I've been watching Lord of the Rings again.
GLOG Class: the Ranger
A: Whisperer, Parts Unknown, Wild Ways
B: Be Silent That You May Hear, Old Bones
C: Uncanny Instinct, Walk Unseen
D: Folk Unknown, Voices Forgotten
Starting skills [d3]: 1 = child of a woods-witch, 2 = (in)famous outlaw, 3 = latent elf or fae blood
Starting equipment: a hooded cloak in a subtle color & style, well-worn boots, a brace of knives, a sturdy backpack, and a weapon of your choice.
Animals always react better to you: you know how to soothe them, how to guide them, and how to frighten them. You can tell what an animal wants by examining it for a few moments, and what it very much doesn't want by studying it for a few moments more. You're also preternaturally good at picking out the tracks, markings, and remains of animals, and can always tell when you've entered one's territory.
You can also talk to certain animals. Roll 2d6 and pick one:
- Cats (and a few other felines)
- Crows (and most other corvids)
- Horses (and most other equines)
- Moths (and a few other lepidopterans)
- Mice (and a few other rodents)
- Snakes (and no other reptiles)
You can speak to these animals and be spoken to in turn. Animals don't speak like humans, they're less grammatical and structured, but you can understand them nonetheless. (Bear in mind, however, that most animals, even ones that can talk, don't usually want much to do with humans.)
Every time you finish an adventure/arc/chapter, roll another 2d6 and pick another animal.
(A) Parts Unknown
You know the path to all the major locations in the world: huge cities, mighty rivers, vast deserts, mountain ranges—all of the large and important and exciting places. You may or may not have been there before, but you know the way there regardless.
You know the path to about half the medium-sized locations in the world: forests, lakes, towns, ruins, bogs—places that are important to the regions around them, but perhaps less known on a worldly scale.
You know the path to 2d4 minor locations: individual hills, clearings, ponds, trails, villages, caves—all of the oddball random locations that make up an actual tract of land. Every template, you learn the way to another 2d4 minor locations—maybe ones you've visited as part of the campaign, maybe not.
Once you've been to a place in-session, you know the path back (unless, perhaps, it's a location that magically moves, like a flying castle or lake-that-crawls).
If you know the path to a location, there's a [templates]-in-6 chance that you know of a secret entrance, hidden pathway, or other means of ingress, egress, or traversal through the location. Sewers, goat-trails, trapdoors, tunnels, and so on.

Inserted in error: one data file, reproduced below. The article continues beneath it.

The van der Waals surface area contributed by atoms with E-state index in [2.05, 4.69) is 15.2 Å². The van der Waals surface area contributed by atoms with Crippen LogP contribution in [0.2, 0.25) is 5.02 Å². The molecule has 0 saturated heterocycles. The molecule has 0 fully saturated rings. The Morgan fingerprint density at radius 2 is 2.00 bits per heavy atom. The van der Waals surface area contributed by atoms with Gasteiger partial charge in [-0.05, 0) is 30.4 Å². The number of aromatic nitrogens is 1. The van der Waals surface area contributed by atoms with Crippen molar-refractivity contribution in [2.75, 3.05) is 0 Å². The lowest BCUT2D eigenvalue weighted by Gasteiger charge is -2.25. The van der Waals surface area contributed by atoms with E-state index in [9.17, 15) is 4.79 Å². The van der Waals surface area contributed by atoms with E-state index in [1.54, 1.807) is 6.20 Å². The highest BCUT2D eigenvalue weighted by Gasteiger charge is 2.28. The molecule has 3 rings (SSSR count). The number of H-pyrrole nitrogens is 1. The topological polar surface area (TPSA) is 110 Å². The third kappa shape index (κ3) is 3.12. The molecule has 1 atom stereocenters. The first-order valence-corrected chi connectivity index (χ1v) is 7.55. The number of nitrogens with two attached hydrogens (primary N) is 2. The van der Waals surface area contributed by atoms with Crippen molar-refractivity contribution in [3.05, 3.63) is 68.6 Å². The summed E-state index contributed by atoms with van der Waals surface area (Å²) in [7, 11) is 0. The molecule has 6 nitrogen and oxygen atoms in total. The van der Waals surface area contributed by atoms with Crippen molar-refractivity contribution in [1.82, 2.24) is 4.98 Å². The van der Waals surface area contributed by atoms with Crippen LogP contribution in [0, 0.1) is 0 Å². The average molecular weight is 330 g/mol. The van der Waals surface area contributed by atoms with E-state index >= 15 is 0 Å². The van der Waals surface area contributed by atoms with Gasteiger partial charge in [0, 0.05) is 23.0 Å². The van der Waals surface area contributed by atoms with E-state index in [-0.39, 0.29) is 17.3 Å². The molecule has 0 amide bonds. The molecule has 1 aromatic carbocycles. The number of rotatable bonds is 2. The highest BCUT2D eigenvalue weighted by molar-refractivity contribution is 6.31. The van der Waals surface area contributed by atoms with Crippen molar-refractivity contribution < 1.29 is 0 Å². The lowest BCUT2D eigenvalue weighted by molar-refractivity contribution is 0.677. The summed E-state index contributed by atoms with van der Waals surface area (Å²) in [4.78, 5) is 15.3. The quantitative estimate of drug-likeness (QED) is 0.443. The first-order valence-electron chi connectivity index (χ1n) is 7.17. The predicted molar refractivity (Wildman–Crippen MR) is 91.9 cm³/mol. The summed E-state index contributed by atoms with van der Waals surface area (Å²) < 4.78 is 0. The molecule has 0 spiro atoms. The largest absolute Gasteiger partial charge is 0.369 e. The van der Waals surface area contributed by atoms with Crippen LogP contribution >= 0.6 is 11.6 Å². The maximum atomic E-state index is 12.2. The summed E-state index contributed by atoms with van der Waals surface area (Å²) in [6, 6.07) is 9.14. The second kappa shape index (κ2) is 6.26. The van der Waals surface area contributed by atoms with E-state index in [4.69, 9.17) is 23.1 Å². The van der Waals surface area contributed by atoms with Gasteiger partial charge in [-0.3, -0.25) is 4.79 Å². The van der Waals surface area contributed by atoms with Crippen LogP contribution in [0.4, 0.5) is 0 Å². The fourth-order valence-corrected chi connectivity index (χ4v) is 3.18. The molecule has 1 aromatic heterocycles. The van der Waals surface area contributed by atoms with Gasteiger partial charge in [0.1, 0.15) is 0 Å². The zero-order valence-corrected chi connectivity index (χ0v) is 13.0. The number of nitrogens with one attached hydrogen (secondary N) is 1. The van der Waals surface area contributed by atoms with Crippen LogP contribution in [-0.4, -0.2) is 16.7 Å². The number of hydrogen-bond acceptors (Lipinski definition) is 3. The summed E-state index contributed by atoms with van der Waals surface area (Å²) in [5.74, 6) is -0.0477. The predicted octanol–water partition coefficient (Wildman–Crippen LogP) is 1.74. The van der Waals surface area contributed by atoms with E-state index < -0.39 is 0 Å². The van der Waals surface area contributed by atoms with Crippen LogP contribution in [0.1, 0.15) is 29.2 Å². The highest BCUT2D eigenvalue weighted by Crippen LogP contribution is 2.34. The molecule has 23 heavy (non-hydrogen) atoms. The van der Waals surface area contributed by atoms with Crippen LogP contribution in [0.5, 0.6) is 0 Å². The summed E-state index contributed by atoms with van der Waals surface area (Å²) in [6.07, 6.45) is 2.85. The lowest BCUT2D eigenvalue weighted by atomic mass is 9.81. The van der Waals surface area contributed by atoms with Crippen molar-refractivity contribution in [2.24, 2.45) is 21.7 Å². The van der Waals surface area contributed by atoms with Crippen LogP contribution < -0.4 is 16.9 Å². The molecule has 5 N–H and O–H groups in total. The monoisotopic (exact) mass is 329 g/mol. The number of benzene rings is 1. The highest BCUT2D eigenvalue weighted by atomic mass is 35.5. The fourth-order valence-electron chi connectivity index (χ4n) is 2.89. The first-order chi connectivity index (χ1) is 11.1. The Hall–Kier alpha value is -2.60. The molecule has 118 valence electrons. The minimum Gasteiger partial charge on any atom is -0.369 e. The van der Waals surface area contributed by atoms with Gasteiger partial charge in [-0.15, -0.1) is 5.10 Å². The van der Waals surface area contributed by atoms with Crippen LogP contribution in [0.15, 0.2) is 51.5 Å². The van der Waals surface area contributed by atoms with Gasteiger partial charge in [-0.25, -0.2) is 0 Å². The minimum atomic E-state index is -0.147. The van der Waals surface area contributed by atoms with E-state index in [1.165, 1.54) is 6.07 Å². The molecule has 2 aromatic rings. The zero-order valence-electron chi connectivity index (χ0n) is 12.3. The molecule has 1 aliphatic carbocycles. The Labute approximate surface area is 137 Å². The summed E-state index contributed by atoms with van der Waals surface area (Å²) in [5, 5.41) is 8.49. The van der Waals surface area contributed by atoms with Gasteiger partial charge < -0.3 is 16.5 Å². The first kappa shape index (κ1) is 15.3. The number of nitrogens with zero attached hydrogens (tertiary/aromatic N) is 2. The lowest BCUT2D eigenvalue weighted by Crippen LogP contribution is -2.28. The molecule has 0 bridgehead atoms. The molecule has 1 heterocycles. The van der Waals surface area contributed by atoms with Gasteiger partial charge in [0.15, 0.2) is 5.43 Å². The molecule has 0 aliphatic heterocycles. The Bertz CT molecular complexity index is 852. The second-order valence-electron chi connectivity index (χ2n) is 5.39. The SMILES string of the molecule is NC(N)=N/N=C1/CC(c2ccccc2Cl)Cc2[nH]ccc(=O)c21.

For medium locations, I'd just assign a 50% chance to any given location the Ranger actively wants to go to. For minor locations, I'd make the Ranger choose the first handful with the GM's help at chargen, and then let the rest be retroactively declared as needed. The GM basically always has veto power over this if it really comes down to it, but be generous.
(A) Wild Ways
Every template, roll 1d12 and gain that associated way. If you roll a repeat, take your choice of the one above or below it.
(B) Be Silent That You May Hear
If you stand silent and still for a moment, you can hear everything within a hundred feet of you, down to noises as quiet as a whisper. If you stand silent and still for an entire minute, you can hear the difference between a dark room that is silent and a dark room where someone is not making a sound.
If you press your ear to the earth for a minute or two without speaking, you can hear anything the earth feels within [templates] miles of you. The earth feels things like the hammer of footfalls, the dance of a stream, the gnawing of roots, the creak of a glacier, or the rattle of bones coming alive; it usually doesn't feel the drone of voices.
(B) Old Bones
Once per day, if you rub shoulders and stamp your feet while ruefully gazing at the sky, you can ask the GM what the weather will be for the next [templates] days; the GM will answer you truthfully.
Alternatively, you can ask when the next occurrence of a given weather pattern (rain, fog, snow, a cloudless hot day, etc.) will occur; the GM will answer you truthfully.
Alternatively alternatively, you can ask what the weather is at any point in the world right this instant; the GM will answer you truthfully.
(C) Uncanny Instinct
You know wizards, witches, spirits, faeries, and shapeshifters (like werewolves) on sight, no matter what form they take.
If you stop and smell the air, you can pick out the distinct scents of: curses, blessings, illusions, death, madness, and gold. How far away this works from is based on the intensity and the wind, as with any other smell.
If you taste the blood of a creature, you can tell its broad type (say, an undead from a dragon, but not a zombie from a revenant). You can also tell how long the blood has been there, and whether it was spilled by accident or in earnest.
(C) Walk Unseen
If you draw up the hood of your cloak, you can move without being spotted. Choose [templates] of the following that are true:
- You won't be seen
- You won't be heard
- You won't leave tracks, scent, or trail
- You can move at a full pace